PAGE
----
The rule of thumb is that your bullets should measure about .0005- to .001-inch larger than bore (groove) diameter, although some shooters have gotten excellent accuracy with bullets as much as .0015-inch oversize in some barrels. Slugging your bore or making a Cerrosafe cast of it will allow you to measure groove diameter with precision. Internal flaws in the core, and inconsistencies in jacket thickness or cocentricity, can have a disastrous effect on grouping. For best accuracy, jacket thickness should vary no more than about .0002- to .0003-inch. Shooters seeking this level of consistency traditionally have chosen custom-made bullets made with ultra-uniform J-4 jackets, which in some lots vary as little as .0001-inch.
Also important is the true roundness of the bullet. Several manufacturers produce devices that use a dial indicator to measure bullet out-of-roundness as it is spun on an anvil. Custom target bullets typically have only about .0001- to .0002-inch runout, while commercial match bullets may have .0003-inch runout or more; cull those exceeding these standards and use them only for practice or fouling shots.
Of course, use only bullets of the same lot number to ensure that ogive profiles, jacket thickness, hardness and other parameters are as uniform as possible. Even within a single lot, manufacturing tolerances can produce slightly different ogive profiles, resulting in minute but measurable differences in seating depth. An ogive comparator can help sort bullets by their ogive profiles.
Selecting the proper powder for your accuracy load is largely a trial-and-error process, guided by information in reloading manuals as well as the experience of those who have previously worked up loads for the same cartridge. In general, powders having high loading densities (that is, most nearly fill the case) with moderate loads have the greatest accuracy potential.
The Harrell Schuentzen measure (left) is a highly-accurate small charge measure—each click of the Culver metering system changes charge weight by approx. .03 grains. The precision ground metering drum in this RCBS Competition Powder Measure (right) will accurately meter, by volume, all types of smokeless powder—ball, flake or cylindrical (stick) with accuracy to 0.5 grains.
The majority of target shooters, even the exacting benchrest crowd, use a powder measure to meter charges rather than weighing each charge on a scale. Most measures are able to throw charges that vary by 0.5 percent or less—enough precision for just about any purpose. Such consistency is not always possible with coarse-grained extruded powders, however, which can "bridge" or jam in the measure, preventing a full charge from being thrown. The bridged partial charge can drop with the next full charge thrown, resulting in an overcharged case.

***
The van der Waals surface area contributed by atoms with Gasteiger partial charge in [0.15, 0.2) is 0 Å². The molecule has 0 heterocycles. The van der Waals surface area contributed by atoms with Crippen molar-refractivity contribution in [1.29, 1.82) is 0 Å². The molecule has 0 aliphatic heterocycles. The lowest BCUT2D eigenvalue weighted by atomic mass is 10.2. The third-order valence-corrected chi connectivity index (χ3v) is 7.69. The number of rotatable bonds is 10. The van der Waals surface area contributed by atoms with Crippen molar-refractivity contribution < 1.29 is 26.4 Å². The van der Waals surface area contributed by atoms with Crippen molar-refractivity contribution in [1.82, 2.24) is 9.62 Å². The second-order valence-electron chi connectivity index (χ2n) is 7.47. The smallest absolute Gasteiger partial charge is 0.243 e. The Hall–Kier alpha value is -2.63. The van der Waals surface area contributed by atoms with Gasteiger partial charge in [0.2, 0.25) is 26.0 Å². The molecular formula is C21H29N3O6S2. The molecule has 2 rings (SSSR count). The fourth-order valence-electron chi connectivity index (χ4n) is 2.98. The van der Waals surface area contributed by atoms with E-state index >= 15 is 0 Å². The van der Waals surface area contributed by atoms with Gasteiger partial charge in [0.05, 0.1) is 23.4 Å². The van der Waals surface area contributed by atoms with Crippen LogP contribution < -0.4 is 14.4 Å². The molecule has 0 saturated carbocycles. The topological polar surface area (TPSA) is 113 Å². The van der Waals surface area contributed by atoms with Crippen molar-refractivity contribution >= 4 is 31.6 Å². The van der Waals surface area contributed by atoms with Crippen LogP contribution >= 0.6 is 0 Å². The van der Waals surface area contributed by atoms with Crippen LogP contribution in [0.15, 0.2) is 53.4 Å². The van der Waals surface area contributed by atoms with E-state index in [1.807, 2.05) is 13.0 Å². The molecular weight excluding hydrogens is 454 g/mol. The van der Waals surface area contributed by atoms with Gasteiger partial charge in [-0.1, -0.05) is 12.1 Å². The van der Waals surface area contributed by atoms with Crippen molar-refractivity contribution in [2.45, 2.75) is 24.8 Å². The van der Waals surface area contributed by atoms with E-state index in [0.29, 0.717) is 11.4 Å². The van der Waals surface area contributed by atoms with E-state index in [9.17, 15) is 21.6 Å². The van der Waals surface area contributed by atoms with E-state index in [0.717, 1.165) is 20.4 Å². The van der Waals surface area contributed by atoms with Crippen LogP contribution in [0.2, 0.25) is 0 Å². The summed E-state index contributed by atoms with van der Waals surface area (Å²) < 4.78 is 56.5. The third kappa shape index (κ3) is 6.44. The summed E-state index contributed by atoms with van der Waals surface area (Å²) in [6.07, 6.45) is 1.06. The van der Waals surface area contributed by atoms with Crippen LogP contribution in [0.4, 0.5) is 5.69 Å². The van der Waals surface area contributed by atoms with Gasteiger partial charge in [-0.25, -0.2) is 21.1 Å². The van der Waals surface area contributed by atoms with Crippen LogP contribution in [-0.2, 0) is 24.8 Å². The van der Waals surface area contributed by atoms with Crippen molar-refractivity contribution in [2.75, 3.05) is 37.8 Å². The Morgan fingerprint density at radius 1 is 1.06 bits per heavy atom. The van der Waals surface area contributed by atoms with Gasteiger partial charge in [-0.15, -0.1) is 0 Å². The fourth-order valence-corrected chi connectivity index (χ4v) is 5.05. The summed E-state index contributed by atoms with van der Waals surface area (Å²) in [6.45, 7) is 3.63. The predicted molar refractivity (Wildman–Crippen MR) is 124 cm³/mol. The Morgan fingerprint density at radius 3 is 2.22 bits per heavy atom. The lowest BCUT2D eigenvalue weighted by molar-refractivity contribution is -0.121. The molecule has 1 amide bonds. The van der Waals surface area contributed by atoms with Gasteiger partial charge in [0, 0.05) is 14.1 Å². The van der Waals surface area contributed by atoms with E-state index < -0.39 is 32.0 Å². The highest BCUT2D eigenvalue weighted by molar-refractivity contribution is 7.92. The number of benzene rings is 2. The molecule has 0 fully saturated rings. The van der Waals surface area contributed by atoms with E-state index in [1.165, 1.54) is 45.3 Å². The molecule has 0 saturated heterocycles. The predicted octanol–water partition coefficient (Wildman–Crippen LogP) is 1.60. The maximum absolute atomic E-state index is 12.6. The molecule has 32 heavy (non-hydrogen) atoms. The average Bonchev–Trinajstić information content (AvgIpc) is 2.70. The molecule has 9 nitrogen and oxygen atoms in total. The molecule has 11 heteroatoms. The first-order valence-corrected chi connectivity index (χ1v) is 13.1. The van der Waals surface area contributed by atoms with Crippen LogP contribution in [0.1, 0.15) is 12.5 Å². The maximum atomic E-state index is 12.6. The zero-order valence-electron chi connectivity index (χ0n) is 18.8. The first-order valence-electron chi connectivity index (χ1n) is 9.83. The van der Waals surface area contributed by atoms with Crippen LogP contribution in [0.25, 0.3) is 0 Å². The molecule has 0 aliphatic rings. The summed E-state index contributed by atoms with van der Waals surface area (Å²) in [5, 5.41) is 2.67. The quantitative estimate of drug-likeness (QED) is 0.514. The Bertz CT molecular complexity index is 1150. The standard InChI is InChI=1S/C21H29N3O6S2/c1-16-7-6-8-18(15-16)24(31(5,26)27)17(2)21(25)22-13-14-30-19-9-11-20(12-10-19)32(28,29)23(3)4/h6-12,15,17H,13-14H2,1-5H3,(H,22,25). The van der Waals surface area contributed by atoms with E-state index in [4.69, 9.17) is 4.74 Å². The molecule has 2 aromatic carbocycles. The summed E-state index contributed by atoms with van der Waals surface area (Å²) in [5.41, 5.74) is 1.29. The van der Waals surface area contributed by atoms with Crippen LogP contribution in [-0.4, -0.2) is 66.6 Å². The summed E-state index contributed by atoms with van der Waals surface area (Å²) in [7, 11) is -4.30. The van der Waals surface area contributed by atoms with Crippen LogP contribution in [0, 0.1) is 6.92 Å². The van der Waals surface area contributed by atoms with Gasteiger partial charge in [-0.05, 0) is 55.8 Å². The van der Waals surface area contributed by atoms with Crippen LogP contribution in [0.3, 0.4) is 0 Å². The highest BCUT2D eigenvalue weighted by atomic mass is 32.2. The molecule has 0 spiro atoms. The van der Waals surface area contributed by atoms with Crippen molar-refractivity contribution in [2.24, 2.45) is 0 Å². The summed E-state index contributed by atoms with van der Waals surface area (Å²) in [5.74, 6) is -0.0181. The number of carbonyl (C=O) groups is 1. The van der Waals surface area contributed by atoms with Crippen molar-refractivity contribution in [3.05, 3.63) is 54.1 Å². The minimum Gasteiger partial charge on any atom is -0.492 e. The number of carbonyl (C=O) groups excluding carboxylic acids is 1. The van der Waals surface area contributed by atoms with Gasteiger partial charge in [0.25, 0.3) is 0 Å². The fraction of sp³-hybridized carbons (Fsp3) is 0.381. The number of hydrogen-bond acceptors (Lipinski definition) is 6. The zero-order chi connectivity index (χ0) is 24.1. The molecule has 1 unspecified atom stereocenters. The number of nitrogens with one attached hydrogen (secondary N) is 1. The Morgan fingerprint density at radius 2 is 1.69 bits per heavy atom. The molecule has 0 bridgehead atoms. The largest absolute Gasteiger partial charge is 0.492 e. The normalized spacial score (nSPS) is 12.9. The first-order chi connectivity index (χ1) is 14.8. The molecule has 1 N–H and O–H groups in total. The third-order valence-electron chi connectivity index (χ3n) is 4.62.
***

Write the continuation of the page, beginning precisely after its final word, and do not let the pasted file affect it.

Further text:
When using a measure with extruded powders, you should throw and then weigh at least 10 consecutive charges to ensure consistency. Any more than 0.5 percent variation (about .1 grain in a .223 Rem., or .2 to .3 grain in a .308 Win.) between the heaviest and lightest thrown charges may not give top accuracy; put aside the measure and weigh all the charges. Keep in mind, too, that with maximum loads, a variation of only a few tenths of a grain can be enough to boost pressures into the danger zone.
Alternatives to slow, large-grain powders are either spherical-grained ball powders or slow-burning extruded powders having short-length grains, which usually meter through a powder measure with acceptable consistency. Of course, once you have established your load, you should continue to use powder from the same lot number to ensure maximum ballistic uniformity.
Primers from the major manufacturers are all fairly uniform and are capable of producing good accuracy. However, special "benchrest" primers have more uniform pellets of primer compound, and thus give more consistent ignition and, usually, greater accuracy.
This Lyman flash-hole uniforming tool has a tip that uniforms the flash-hole diameter; the angled part of the cutter removes burrs from the mouth of the flash hole inside the case.
Primer/powder compatibility is a big factor in producing accuracy, so it's worth some effort to try different combinations. Don't forget that primers vary in the spark they produce, so always reduce your powder charge slightly whenever you change primers, especially if you're putting together maximum or near-maximum loads. Magnum primers—used primarily to ignite heavy loads of slow-burning powders—may also be required to ignite some ball powders, and, in some cases, may be recommended when you are shooting below 20 degrees Fahrenheit. Only use magnum primers when the published data call for them. Also, don't substitute standard primers for magnum primers; under-ignition and inconsistent velocities can result.
Different primers have cups of different hardness, Federal primers being the softest and CCI generally regarded as the hardest, with Winchester and Remington primers falling somewhere in between. I personally wouldn't worry too much about primer cup hardness unless the firing pin of my gun produced only a marginal indentation; and in that circumstance, I'd take my gun to a gunsmith.
Some benchresters measure their primers and sort them by height, so that they can then be mechanically seated to a uniform measurable depth and a theoretically uniform seating crush, which means compression of the primer to press the anvil tight against the priming compound. Most people, however, simply seat their primers to a uniform crush by feel using a hand priming tool.
A final thought: The techniques described in this article are not all essential for every shooting discipline. Articles, books, videos and even advice from other competitors are all resources that can help you select the reloading techniques you need for your shooting activity.